“A Game of Chess”, begins and ends with fragments from Shakespeare’s plays. The next fragment is an abrupt switch to the story of Philomel, who was raped by a “barbarous king”. Then it switches to a story of a woman with bad nerves. It is obvious that she is waiting for something. Now the verse switches to a scene in a bar where Lil and a friend are talking about Albert who was just released from the army. Albert had given Lil, some money for new teeth; however, Lil spent the money on pills that would induce miscarriages. Lil took five of these pills indicating she had five miscarriages. A side effect of these pills was that they added thirty years to Lil’s looks.
The beginning verse of “The Fire Sermon” is indicating a change. The nymphs of old are departed, nobody believes in them anymore. The Thames is not the same. It is now polluted, losing its sense of serenity. Then it switches to another reference to the rape of Philomel before changing to the scenes with Tiresias. Teresias, who is a blind prophet, has been both male and female. He tells a story of more devalued sexual relations about a liaison with a typist. The typist, who is supposed to appear as an erotic object, is someone without any erotic appeal. Her surroundings are very uninviting. Her “stockings, slippers, camisoles, and stays” are piled on the divan! There is no excitement, no energy. After this scene Eliot switched back to fragmentary writing. Within these fragments there are some echoes of the typist and then the verse ends with one word, “burning” standing all alone on the page.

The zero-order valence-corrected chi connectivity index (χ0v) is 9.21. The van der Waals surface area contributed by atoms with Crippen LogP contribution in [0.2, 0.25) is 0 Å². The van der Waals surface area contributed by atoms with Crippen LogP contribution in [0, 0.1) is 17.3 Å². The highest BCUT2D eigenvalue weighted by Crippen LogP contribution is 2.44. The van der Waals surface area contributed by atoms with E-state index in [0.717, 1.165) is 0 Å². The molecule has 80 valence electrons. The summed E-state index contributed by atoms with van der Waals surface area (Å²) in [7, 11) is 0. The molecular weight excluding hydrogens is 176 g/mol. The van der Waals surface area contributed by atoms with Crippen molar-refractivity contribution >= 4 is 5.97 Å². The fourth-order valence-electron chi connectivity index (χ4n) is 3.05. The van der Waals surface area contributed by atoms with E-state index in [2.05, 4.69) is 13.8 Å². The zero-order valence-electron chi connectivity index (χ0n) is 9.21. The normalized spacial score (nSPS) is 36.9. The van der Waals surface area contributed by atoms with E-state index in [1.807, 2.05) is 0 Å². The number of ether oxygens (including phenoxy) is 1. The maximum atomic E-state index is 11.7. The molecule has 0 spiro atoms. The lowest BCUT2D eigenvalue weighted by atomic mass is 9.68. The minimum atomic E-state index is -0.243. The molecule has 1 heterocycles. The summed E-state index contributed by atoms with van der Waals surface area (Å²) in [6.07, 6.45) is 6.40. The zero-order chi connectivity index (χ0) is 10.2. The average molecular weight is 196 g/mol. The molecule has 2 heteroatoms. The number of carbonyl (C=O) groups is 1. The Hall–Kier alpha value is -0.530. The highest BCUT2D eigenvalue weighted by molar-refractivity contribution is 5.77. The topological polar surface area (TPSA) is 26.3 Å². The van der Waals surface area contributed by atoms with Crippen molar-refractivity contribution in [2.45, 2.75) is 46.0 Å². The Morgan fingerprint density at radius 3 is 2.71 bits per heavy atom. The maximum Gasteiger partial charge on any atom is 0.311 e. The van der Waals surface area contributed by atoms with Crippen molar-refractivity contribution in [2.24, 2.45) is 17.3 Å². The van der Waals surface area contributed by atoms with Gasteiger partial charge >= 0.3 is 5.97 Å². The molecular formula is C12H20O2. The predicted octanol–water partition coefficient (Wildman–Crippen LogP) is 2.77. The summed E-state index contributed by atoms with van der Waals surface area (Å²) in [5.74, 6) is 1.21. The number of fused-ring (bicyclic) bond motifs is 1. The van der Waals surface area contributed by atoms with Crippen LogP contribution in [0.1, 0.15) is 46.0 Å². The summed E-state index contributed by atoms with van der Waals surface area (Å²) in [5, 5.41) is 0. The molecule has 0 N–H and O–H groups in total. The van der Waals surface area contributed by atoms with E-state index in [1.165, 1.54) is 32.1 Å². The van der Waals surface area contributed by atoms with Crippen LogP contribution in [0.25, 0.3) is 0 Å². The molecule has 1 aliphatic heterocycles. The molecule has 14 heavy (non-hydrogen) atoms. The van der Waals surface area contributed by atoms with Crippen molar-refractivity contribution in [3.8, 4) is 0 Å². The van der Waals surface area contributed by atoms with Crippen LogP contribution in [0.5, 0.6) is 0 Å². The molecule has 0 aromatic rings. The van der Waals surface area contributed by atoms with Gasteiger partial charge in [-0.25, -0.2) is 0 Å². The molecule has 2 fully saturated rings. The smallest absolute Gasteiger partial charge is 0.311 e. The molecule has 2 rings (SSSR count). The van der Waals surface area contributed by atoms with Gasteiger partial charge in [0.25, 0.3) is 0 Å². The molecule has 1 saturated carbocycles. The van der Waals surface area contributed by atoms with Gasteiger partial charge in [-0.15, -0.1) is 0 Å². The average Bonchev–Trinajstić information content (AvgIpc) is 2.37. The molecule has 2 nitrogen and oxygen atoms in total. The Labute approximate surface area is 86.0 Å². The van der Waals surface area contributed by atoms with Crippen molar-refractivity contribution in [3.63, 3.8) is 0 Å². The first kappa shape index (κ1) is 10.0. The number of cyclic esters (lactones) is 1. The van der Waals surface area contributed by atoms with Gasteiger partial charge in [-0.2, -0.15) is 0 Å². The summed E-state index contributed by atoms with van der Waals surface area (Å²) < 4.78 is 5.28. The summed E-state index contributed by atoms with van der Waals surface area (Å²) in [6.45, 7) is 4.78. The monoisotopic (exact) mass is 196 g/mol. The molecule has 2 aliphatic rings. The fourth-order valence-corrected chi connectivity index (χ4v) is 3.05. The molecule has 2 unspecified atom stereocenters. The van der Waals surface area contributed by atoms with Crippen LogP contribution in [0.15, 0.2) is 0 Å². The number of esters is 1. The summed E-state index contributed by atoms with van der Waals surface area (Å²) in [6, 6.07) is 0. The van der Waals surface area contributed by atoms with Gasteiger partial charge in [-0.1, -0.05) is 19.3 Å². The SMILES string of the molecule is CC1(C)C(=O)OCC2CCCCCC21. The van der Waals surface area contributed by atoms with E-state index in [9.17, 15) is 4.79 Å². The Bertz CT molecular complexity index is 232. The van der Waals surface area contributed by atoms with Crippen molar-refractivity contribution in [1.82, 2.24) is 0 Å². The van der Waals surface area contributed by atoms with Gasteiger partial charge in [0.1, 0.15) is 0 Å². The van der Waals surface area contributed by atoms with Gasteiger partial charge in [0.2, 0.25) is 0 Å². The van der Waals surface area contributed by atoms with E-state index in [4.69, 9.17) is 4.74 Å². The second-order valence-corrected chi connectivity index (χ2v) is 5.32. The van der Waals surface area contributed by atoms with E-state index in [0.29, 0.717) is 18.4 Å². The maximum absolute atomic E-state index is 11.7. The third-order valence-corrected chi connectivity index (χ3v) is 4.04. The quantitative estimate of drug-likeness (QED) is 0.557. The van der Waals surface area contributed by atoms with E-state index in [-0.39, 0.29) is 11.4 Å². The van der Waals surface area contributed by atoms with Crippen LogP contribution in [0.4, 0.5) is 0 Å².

In "Death by Water,” the way of escape from the degradation of society is revealed. The protagonist tells us of Phlebas the Phoenician, who experienced death by water, which can be seen as a representation of baptism, the shedding of the sinful nature, and the acceptance of the "Living Water" (KJV Bible, John 7:38) of Christ. Phlebas is now dead to the world. He has forgotten "the cry of gulls, and the deep sea swell / and the profit and the loss" (IV, 313-314). He is no longer affected by the sin of modern society but lives separate from it. The narrator then addresses the reader: "Gentile or Jew / 0 you who turn the wheel and look to windward, / Consider Phlebas, who was once handsome and tall as you" (IV, 319-321). With this address, the
narrator reminds us that we are as mortal as Phlebas, and we also require this "Living Water.” This passage is a direct contrast to "The Fire Sermon” quenching the fires of lust with the "Living Water" that provides spiritual cleansing. To truly experience life, our sinful nature must die.